To Lent or Not to Lent?

I grew up in a Baptist tradition which did not recognize Lent. After all, “Lent” is not a Biblical term and Baptists try to remain true to the Word of God.

Who made it up and what does it mean? I assume the Roman Catholic Church “invented” Lent for the purpose of helping us remember the pain which Jesus suffered on our behalf. The inner ache we experience for a favorite thing, of which we deprive ourselves, does go a long way to help us focus on Jesus’ suffering.  And why did he suffer?  He didn’t have to. He willingly suffered and died to be the sacrificial lamb to cleanse those of us who believe He is the Son of God. And then He rose from the dead to prove His identity as God’s Son!  Our belief becomes our ticket to heaven.

I received an email today titled, “Can Lent Be Happy?” from Kate Shellnutt, the Editor of CT Women.  She considered giving her article a title such as “Happy Lent” but thought that seemed inappropriate.  She called it grim and legalistic to force ourselves to give up something we enjoy.  Then asks, is that “really a God-honoring sacrifice?”  She explains, through prayer and the Holy Spirit, our hearts become transformed by the sacrifice we have made.

I am happy for those who do make the effort to deny themselves of a favorite something.  In so doing, they may find other things they were missing out on.

Personally, Lent as a time of focusing on Jesus’ suffering, makes me queasy.  While well aware of Christ’s suffering for my salvation, I find it too squeamish to dwell upon it.  I push Lent behind me, looking forward to Easter and the Resurrection which remain my focus for this time of year.  I decorate my house with trinkets of new life.  I do remember the Lord’s death adequately through Communion.  While living in Canada where I attended an Anglican Church, we celebrated the Lord’s Supper every Sunday.  Initially, I thought Communion every Sunday would inhibit the specialness of the ceremony.  But it does not.  It only makes it more special.

Happy preparations for Easter!

 

 

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Forgiveness Is Not Easy But Necessary

When someone has slapped you down repeatedly, even when you didn’t realize your denigration for years, how do you forgive?  The only way comes from recognizing how God has forgiven us. Each of us creatures have a sprinkling of less than righteous human characteristics such as tempers, sassiness, unpure thoughts, desire for retaliation, selfishness, egotism, among others.  These peculiarities keep us from achieving forgiveness of others which would ultimately bring freedom to ourselves.

When we say the heady, “If so-and-so can go to law school, then I can too!” it falls short of  saying, “If God can forgive a terrible sinner, then I can too.”  We are NOT God.  Yet, as Christians, the Spirit of God does dwell within us, making us capable of far more than we can imagine. Jesus does command us to forgive 70 times 7, usually interpreted as meaning endlessly. It goes along with the turn-the-other-cheek philosophy also taught in scripture .  We don’t need to punish the offending person as God has promised, “Vengeance is mine.  I will repay, saith the Lord.” Christ followers are forgiven, so forgiven people should be forgiving people.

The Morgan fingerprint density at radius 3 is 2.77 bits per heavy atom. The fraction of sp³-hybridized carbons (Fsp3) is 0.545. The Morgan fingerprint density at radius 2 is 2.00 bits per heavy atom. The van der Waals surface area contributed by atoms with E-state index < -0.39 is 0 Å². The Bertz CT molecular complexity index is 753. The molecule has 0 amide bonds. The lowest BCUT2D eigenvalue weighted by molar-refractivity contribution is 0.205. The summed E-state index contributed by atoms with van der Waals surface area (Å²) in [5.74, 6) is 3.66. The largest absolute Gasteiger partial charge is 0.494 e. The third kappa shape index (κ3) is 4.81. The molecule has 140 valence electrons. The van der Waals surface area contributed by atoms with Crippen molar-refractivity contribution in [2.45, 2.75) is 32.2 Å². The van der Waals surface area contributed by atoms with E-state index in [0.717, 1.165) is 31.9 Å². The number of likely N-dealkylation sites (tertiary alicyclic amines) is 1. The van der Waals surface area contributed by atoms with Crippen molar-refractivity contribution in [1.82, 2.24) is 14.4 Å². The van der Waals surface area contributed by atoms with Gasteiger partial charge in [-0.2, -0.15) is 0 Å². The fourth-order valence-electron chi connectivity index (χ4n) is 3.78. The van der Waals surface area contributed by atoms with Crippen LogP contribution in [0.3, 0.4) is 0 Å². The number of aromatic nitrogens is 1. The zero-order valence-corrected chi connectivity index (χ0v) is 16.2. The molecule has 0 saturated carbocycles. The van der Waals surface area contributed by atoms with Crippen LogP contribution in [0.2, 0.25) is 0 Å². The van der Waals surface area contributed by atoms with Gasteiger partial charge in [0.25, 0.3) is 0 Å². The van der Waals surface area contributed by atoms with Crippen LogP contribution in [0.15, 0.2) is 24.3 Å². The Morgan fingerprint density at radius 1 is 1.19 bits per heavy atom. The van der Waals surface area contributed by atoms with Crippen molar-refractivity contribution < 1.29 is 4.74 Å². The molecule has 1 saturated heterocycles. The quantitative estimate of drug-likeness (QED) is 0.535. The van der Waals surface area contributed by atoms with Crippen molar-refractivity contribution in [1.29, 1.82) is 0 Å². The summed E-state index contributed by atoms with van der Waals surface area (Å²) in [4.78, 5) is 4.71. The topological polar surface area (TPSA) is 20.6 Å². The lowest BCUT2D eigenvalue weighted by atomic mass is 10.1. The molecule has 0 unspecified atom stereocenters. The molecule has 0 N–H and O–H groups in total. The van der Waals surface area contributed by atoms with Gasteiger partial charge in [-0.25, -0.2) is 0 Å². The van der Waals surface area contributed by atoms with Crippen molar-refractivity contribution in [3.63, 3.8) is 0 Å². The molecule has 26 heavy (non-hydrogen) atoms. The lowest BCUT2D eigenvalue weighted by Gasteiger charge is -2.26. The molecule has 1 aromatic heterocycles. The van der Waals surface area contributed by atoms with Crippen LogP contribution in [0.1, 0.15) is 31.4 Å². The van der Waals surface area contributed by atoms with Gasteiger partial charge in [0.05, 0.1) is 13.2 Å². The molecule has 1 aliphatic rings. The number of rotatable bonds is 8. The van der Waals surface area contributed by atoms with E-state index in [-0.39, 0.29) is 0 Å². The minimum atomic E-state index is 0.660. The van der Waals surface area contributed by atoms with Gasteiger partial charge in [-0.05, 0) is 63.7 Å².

Long ago, a relative disappointed and hurt me, until we realized she had Alzheimer’s.  Forgiveness came easily then, to just love her. Pity plays a part in the emotional side of forgiveness. It also becomes easy, though painful, to forgive when you watch someone fall into sin and see their character sucked out of them until they become a sham of their former self. Grace is behavioral from the spiritual side of forgiveness. Grace sneaks in as a gift and does not appear comprehensible to us until we come to recognize the grace of God in our own lives. Grace permeates our soul and gradually teaches us how to react.

Do you have a forgiveness story?

Bibliography:

http://greatergood.berkeley.edu/article/item/the_science_of_forgiveness_an_annotated_bibliography

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Loving, Healing Words from Dr. Michelle Bengtson, Neuropsychologist

Today I am sharing Dr. Michelle’s blog post.  I hope her words are as meaningful to you as they are to me!

 

How Do I Love You? 8 Ways to Love

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Divorce

broken heart: Broken red heart shaped lollipop. Closeup. Vignette. Stock Photo

How could things come to such an end?
Terminated by procrastination, lies, and deceit,
The beginning brought happiness, honesty, and hope.
The  world whirled in wonder, being spiritually attune.
But then there was hard work.